Use the Web Services Toolkit

The Web Services Toolkit provides a way to find and reference web services from Visual Basic. Once you create a reference to a web service, the Toolkit generates classes that give you a familiar interface to the XML expected by the web service. The Toolkit-generated classes also handle responses from the web service, converting those into objects, properties, and methods, rather than raw XML.


Office 2003 doesn’t come with the Web Services Toolkit installed. You need to download and install that tool from Microsoft before proceeding.

Depending on the web service you are using, the Web Services Toolkit may generate many or just a few new classes (Figure 4-9).

Office Web Services Toolkit creates proxy classes for the referenced web service

Figure 4-9. Office Web Services Toolkit creates proxy classes for the referenced web service

How to do it

In order to use web services from Visual Basic, you must first follow these steps:


The Web Services Toolkit makes using web services easier by generating classes from the web service description. Those classes can then be used with a standard objectoriented approach to create an instance of the web service and invoke the web services properties and methods.

  1. Find the Microsoft Office Web Services Toolkit from Microsoft by searching for “Web Services Toolkit” at http:// .

  2. Download the Web Services Toolkit installation program (setup.exe).

  3. Run the downloaded installation program and follow the steps provided by the Setup Wizard.

  4. Start Excel and open the Visual Basic editor.

  5. In Visual Basic, select Web References from the Tools menu. Visual Basic displays the Microsoft Office 2003 Web Services Toolkit references dialog (Figure 4-10).

Use the Microsoft Office 2003 Web Services Toolkit to create a Web Reference

Figure 4-10. Use the Microsoft Office 2003 Web Services Toolkit to create a Web Reference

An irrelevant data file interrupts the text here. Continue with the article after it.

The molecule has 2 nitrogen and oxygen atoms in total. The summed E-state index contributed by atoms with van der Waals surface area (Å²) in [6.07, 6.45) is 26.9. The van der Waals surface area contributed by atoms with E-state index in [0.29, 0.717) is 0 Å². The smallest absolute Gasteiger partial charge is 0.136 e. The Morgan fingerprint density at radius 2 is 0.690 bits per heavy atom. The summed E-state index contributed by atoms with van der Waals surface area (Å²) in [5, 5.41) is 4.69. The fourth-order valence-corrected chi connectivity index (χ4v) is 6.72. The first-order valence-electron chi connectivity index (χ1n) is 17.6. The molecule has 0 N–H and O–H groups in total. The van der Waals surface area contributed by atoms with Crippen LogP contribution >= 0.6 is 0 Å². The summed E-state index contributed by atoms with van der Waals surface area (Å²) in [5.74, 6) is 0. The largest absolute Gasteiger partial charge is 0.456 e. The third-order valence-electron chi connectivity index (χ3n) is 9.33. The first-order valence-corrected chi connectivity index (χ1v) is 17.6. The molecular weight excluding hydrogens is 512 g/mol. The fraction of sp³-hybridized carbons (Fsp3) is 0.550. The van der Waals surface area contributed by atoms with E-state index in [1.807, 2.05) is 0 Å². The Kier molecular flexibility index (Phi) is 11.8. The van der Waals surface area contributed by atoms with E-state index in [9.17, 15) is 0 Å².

When you create a Web Reference, the Web Services Toolkit automatically adds references to Microsoft Office SOAP type library and the Microsoft XML library. Then, the toolkit generates proxy classes for the web service.

To see how this works, follow these steps:

  1. From the Visual Basic Tools menu, select Web References.

  2. Select Web Service URL and type the following line in the text box below that option:
  3. Click Search. The Web Services Toolkit displays the web services available from Google (Figure 4-11).

    Creating a reference to the Google web service

    Figure 4-11. Creating a reference to the Google web service

  4. Select the GoogleSearchService and click Add. The Web Service Toolkit adds references to the SOAP and XML libraries and creates proxy classes for each of the services (Figure 4-12).

    The Web Service Toolkit creates Google web service proxy classes

    Figure 4-12. The Web Service Toolkit creates Google web service proxy classes

How it works

Proxy classes are modules of code that stand-in for the code that runs on the server providing the web service. You have to have a local copy of this code so you can compile your application against something. These proxy classes provide the properties and methods you call on the web service—they package those calls, send them, and receive their responses.

The code in these proxy classes is not simple. Fortunately, you don’t have to understand much of it, just create an instance of the main class (identified by the prefix “clsws”) and use its properties and methods. For example, the following code uses the generated classes to search Google for work I’ve done on Excel:

   Dim i As Integer, wsGoogle As New clsws_GoogleSearchService
   Dim wsResult As struct_GoogleSearchResult, wsElement As struct_ResultElement
   Dim devKey As String, searchStr As String
   ' This key is from Google, used to identify developer.
   devKey = "ekN14fFQFHK7lXIW3Znm+VXrXI7Focrl"
   ' Items to search for.
   searchStr = "Jeff Webb Excel"
   ' Call the search web service.
   Set wsResult = wsGoogle.wsm_doGoogleSearch(devKey, _
     searchStr, 0, 10, False, "", False, "", "", "")
   ' For each of the results
   For i = 0 To wsResult.endIndex - 1
       ' Get the individual result.
       Set wsElement = wsResult.resultElements(i)
       ' Display the result.
       Debug.Print wsElement.title, wsElement.URL

OK, that’s not simple either. Most of the complication here comes from the web service itself. Google requires a license key to use their service, I include my key in the devKey variable. Google allows 1,000 search requests per day for this free license key, so you’ll want to get your own key from Google eventually. But for now, it’s OK to use my key.

Next, the wsm_doGoogleSearch method submits the search to Google. That method takes a lot of arguments and returns a structure, which is defined in another proxy class so you need to use Set to perform assignment. Similarly, you need to use Set to get elements from the result.

What about...

Table 4-1 lists the web service description addresses for the Google and Amazon web services. These are the addresses you enter in the Web Services Toolkits’ Web Service URL field to create a reference to these services.

Table 4-1. Web service description addresses

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